Preparing for work or for any significant event or activity you may want to take part in is not always easy. There are many people who have lost great opportunities for advancement simply because they were nervous, anxious or they just didn’t feel ready.


        Of course, if you don’t know how to let go of all that and reach the elusive “zone” yet, there are many ways for you to learn that without much effort. Nevertheless, you will need to find your own unique way to reach that place where you utterly and completely lose yourself in your work.


Remember: Everyone Is Different


        Everyone has their own preparation rituals: politicians preparing for a speech, athletes getting into the “winning mindset” before an important race or artists who are just starting a new sculpture or painting, all have a specific way of reaching the precise state of being that would allow them to perform successfully.


        If you have observed these rituals, however, many of them may have seemed entirely different. Some simply sit still and meditate, while others like to repeat simple and empowering mantras, concentration methods or gestures to help them get into the proper mindset for the upcoming event.


        Similarly, you may also have your own original way of dealing with your insecurities and empowering yourself to feel strong and confident before a meeting, a performance or even when you just wake up to go to work.


        Of course, what works for others may not work for you, but, fortunately, there are a number of ways to find out exactly what the best approach in your case is and to fully exploit it.


Pinpointing a Favorable Mental and Emotional State


        The easiest way to get into a productive state is to think of a time when you have managed to use your cognitive and creative skills in harmony, to the best of your abilities and to get a difficult task done with ease.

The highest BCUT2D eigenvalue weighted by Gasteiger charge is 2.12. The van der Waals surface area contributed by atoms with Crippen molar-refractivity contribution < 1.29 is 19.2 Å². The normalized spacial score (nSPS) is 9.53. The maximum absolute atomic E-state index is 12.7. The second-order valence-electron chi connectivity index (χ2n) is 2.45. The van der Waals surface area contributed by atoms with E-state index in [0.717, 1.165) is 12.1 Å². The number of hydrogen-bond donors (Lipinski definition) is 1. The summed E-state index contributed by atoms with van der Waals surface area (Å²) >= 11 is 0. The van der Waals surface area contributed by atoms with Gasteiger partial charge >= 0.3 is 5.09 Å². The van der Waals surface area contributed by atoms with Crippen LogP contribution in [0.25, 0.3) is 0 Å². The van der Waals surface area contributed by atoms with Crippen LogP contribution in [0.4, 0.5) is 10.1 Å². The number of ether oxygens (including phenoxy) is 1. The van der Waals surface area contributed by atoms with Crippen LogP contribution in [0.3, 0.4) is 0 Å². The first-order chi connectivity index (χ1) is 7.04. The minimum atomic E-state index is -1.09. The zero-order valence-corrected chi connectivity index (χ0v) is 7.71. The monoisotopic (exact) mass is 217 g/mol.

For example, this may include a time when you have convinced a new client to sign an important deal, when you won an important game at a chess tournament or simply when you have managed to finish your work earlier than usual.


Here are a few questions you can ask yourself to determine exactly how you felt during those times:

  • What motivated and inspired you before the event started?
  • How focused and calm were you?
  • How did your feelings progress through it?
  • Was there a more challenging period you had to handle? If yes, how did you deal with it?
  • What was your response to any other people who were involved?

        By answering these questions, you will know exactly what your ritual needs to lead to and be able to break everything down into smaller goals that you can reach through a blend of breathing or relaxation exercises, working out, surrounding yourself with certain objects or anything else that you can think of.


        Although you can find your “groove” and set up a detailed ritual, you will not always know when you are ready or whether it will work in each case. Nevertheless, if you remain conscious about the way you feel when you are not entirely in the “zone”, it will be very easy to tweak small parts of your preparation in order to compensate for any seeming lacks.